Coway faces another suit over faulty water purifiers

August 19, 2016

SEOUL, Aug. 19 (Yonhap) — A group of local consumers was to file a 2.8 billion won (US$2.53 million) class action suit Friday against Coway, South Korea’s leading water purifier maker, over its water purifier models coated with nickel that they claim taints the water and poses a health hazard.

Nickel from the inner coating was found in dispensed water from three ice maker-water models installed from April 2014 to December 2015 by Coway, with the number of users involved estimated at about 87,000. Coway has vowed to take responsibility should any health problems be confirmed from using the company’s products.

The 1,126 Coway purifier users claim Coway was aware of the defect for over a year but tried to cover it up, demanding the company pay each user 1.5 million won for a medical checkup and 1 million won in compensation for emotional distress.

Another group of 160 consumers filed a lawsuit against Coway three weeks ago, seeking 1.6 billion in damages.

The users argue there is a high possibility that Coway may have not disclosed the fact out of concern over its impact on share prices, though it had discovered nickel was present in the drinking water in July 2015.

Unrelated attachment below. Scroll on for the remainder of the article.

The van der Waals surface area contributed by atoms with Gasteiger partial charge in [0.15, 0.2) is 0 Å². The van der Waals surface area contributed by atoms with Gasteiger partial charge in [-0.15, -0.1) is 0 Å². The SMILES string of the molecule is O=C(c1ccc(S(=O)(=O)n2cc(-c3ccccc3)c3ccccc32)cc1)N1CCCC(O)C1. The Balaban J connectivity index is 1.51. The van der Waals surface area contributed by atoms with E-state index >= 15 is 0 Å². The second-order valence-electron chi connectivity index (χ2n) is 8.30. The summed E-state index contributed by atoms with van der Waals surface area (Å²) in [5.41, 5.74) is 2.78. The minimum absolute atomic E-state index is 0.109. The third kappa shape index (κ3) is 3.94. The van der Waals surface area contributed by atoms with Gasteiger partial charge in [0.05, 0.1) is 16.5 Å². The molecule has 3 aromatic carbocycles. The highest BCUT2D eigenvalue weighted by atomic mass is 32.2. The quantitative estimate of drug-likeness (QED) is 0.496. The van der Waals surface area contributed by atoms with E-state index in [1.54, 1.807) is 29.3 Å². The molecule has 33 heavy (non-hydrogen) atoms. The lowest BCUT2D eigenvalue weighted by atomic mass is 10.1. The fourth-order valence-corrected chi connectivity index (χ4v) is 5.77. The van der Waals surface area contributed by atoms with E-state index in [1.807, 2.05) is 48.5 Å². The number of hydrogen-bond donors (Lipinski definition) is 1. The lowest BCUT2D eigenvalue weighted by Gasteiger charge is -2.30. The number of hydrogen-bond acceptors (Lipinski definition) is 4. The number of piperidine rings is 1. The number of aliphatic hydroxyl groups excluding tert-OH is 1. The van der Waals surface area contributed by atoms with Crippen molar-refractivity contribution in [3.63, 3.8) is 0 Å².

At the time, private-equity firm MBK Partners, its largest shareholder, was pushing for the sale of its stake in the company.

The consumers claim the intake of a small amount of nickel for an extended period of time is harmful to humans. It is widely known that breathing nickel dust can lead to lung cancer, but few studies have been conducted on the impact of the oral intake of the metal.

Users of Coway’s ice maker-water purifier models plan to hold a protest rally in front of the company’s head office in downtown Seoul to demand the cancellation of all rental contracts without penalty fees, disciplinary action against those responsible and a thorough government survey.

The government had planned to unveil the outcome of its probe into the case Friday but decided to announce it later this month, citing the need for a supplementary study into harmful effects on the body.

The case comes amid a seething public scare over toxic humidifier sterilizers sold by British firm Oxy Reckitt Benckiser, which have claimed more than 100 lives.